Professional CV Writing Services: Take some time to carefully consider whether it’s necessary to pay someone to write your CV for you. Spend some quality time researching the best professional CV writer for your requirements, your sector, and your industry. Ideally, to feel confident, you’ll probably want someone who understands your marketing experience, sector, and background. However, it’s not necessary, believe it or not! In fact, someone who doesn’t know your sector may still be able to help you present your experience at the right level and remove any ambiguity, jargon, or acronyms not known in the external market. Someone from the recruitment industry will have seen thousands of CVs over their career and will know the latest formats and styles of writing.
Benefits: Competition for marketing jobs is very high, and you need your CV to work hard and stand out for all the right reasons. Investing some time and money in your personal marketing document could generate a significant return on investment.
If you consider that (on average) most candidates will change jobs every 3 to 5 years, then it’s likely you won’t spend all your time perfecting your interviewing skills or keeping up to date with the latest interview techniques. It’s one of those skills you don’t spend much time or effort on (unless you’re a recruiter!). Therefore, it’s important to invest in your career by hiring an interview coach.
Interview coaches usually work in or come from the recruitment industry or an HR background. You may prefer to hire an interview coach specifically from the marketing recruitment industry with b2b experience and knowledge. During their career, they have probably interviewed hundreds, if not thousands, of candidates and have worked closely with Marketing managers and Marketing Directors.
So they understand marketing interviews and how hiring managers and trained recruiters gather evidence and make decisions.
It’s this evidence that makes all the difference regarding the outcome of the interview and whether you’re offered a marketing job or not.
Over the last couple of decades interview techniques haven’t changed significantly. However, competition has dramatically increased. There’s still a big emphasis on behavioural competency style interview questions. Hiring managers are looking for better results and evidence of how you have added value, increased revenue, streamlined processes, automated systems or reduced costs.
What do we mean by providing evidence? The most commonly used process for candidates to prepare specific examples and interviewers to assess the information candidates provide during an interview is the STAR model. STAR is an acronym for Situation, Task, Action and Result.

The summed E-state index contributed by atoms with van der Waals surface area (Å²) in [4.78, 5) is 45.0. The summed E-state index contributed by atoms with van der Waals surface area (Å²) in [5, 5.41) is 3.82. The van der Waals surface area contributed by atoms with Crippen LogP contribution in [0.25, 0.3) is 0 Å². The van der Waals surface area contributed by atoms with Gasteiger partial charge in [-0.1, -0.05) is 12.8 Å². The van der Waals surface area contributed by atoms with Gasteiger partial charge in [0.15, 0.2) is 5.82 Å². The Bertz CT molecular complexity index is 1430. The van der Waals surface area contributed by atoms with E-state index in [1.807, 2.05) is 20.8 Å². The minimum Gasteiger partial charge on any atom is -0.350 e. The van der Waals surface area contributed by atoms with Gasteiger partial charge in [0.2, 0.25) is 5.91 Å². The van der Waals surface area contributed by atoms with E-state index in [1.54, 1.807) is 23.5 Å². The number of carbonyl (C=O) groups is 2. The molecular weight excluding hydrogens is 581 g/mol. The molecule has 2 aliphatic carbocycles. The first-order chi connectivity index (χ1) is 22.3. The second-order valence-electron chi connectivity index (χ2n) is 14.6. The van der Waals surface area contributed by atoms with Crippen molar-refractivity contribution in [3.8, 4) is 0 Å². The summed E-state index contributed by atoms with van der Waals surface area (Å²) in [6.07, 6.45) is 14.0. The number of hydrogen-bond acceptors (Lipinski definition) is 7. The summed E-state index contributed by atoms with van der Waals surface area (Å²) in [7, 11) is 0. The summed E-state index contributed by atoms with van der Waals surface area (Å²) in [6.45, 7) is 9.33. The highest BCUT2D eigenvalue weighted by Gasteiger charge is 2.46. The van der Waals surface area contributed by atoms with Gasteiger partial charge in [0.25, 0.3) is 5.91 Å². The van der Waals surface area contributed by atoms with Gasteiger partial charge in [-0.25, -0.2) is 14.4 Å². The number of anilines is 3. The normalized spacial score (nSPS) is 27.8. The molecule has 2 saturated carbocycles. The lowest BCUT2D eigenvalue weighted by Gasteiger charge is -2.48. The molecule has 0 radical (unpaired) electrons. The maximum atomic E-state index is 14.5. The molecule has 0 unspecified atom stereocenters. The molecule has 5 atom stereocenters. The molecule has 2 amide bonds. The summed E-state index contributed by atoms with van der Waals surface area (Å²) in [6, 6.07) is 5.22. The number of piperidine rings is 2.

Behavioural Competency Questions: The thinking behind these questions is that past behaviour reflects future behaviour or past behaviour is a good indicator of future behaviour. Therefore, when assessing how a marketing candidate has handled a specific situation previously, it should give the interviewer a good indication of their ability to handle a similar situation in the future. That’s why these questions are still asked today. The good news is that the STAR process can be used by candidates to prepare specific marketing examples under different behavioural competencies before the interview.
Benefits: We don’t think twice about spending money on looking good – clothes, shoes, handbags, make-up, a haircut, etc. So why do we have to think about investing in our career? Hiring a professional interview coach can significantly increase your chances of getting the job offer or even your dream marketing job. Understanding how to present and communicate your skills, experience and knowledge by providing quality information and evidence will not just help you during the interview but will help you manage your ongoing career development and progression.
Everyone feels good about buying new clothes and even better about wearing them.
When you look good, you feel good, and when you feel good, you’re more confident.
Wearing a brand new suit to an interview will increase your confidence, and this will give you a real advantage when making that crucial good impression. You could be forgiven for thinking the dress code is a bit more relaxed for marketing jobs—more creative and colourful, perhaps. However, it’s still expected that a person’s attire for a marketing interview is professional and classic, and it’s suggested that you stick to traditional darker or neutral colours.
Considering most interviewers are not trained in the skill of interviewing objectively and fairly, hiring managers still make instant judgements about people in the first few seconds. It’s human nature and we all do it whether consciously or unconsciously – we all make those instant decisions about each other.
There are several other considerations when you are dressing for an interview. You are dressing to impress and for success but you also need to feel comfortable.
For women, don’t wear really high heels (tottering from the reception to the interview room could feel awkward particularly if it’s a long walk), don’t wear too much perfume you don’t want your smell to dominate the interview. Don’t wear lots of jewellery, it could be distracting for the interviewer if it’s jiggling and jangling throughout the interview.